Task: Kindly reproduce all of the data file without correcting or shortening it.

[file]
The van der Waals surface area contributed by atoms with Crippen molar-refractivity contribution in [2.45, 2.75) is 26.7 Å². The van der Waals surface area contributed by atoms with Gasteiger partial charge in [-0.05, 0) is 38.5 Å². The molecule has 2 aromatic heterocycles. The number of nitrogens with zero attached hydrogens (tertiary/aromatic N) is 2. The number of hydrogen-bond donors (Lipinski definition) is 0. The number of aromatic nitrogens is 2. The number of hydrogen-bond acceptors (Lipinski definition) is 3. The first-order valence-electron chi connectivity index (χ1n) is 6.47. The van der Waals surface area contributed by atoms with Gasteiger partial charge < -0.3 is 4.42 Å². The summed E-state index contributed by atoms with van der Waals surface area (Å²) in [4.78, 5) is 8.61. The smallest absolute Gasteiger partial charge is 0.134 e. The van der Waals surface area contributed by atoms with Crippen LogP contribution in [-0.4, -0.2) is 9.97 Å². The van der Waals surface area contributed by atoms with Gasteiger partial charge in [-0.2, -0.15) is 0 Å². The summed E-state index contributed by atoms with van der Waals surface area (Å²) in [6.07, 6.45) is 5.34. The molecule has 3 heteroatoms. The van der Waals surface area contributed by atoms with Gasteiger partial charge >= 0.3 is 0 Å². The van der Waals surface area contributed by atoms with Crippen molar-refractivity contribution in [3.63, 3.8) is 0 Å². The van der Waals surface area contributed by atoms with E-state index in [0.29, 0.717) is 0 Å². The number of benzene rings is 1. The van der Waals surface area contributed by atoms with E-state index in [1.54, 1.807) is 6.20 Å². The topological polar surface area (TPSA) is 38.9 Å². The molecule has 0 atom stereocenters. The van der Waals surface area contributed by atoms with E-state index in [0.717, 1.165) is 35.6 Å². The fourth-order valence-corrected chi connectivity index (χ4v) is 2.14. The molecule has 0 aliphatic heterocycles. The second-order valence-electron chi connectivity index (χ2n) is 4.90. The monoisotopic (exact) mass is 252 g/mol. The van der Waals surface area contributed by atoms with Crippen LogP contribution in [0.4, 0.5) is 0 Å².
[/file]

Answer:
The van der Waals surface area contributed by atoms with Crippen molar-refractivity contribution in [2.45, 2.75) is 26.7 Å². The van der Waals surface area contributed by atoms with Gasteiger partial charge in [-0.05, 0) is 38.5 Å². The molecule has 2 aromatic heterocycles. The number of nitrogens with zero attached hydrogens (tertiary/aromatic N) is 2. The number of hydrogen-bond donors (Lipinski definition) is 0. The number of aromatic nitrogens is 2. The number of hydrogen-bond acceptors (Lipinski definition) is 3. The first-order valence-electron chi connectivity index (χ1n) is 6.47. The van der Waals surface area contributed by atoms with Gasteiger partial charge < -0.3 is 4.42 Å². The summed E-state index contributed by atoms with van der Waals surface area (Å²) in [4.78, 5) is 8.61. The smallest absolute Gasteiger partial charge is 0.134 e. The van der Waals surface area contributed by atoms with Crippen LogP contribution in [-0.4, -0.2) is 9.97 Å². The van der Waals surface area contributed by atoms with Gasteiger partial charge in [-0.2, -0.15) is 0 Å². The summed E-state index contributed by atoms with van der Waals surface area (Å²) in [6.07, 6.45) is 5.34. The molecule has 3 heteroatoms. The van der Waals surface area contributed by atoms with Gasteiger partial charge >= 0.3 is 0 Å². The van der Waals surface area contributed by atoms with Crippen molar-refractivity contribution in [3.63, 3.8) is 0 Å². The van der Waals surface area contributed by atoms with E-state index in [0.29, 0.717) is 0 Å². The number of benzene rings is 1. The van der Waals surface area contributed by atoms with E-state index in [1.54, 1.807) is 6.20 Å². The topological polar surface area (TPSA) is 38.9 Å². The molecule has 0 atom stereocenters. The van der Waals surface area contributed by atoms with E-state index in [0.717, 1.165) is 35.6 Å². The fourth-order valence-corrected chi connectivity index (χ4v) is 2.14. The molecule has 0 aliphatic heterocycles. The second-order valence-electron chi connectivity index (χ2n) is 4.90. The monoisotopic (exact) mass is 252 g/mol. The van der Waals surface area contributed by atoms with Crippen LogP contribution in [0.4, 0.5) is 0 Å².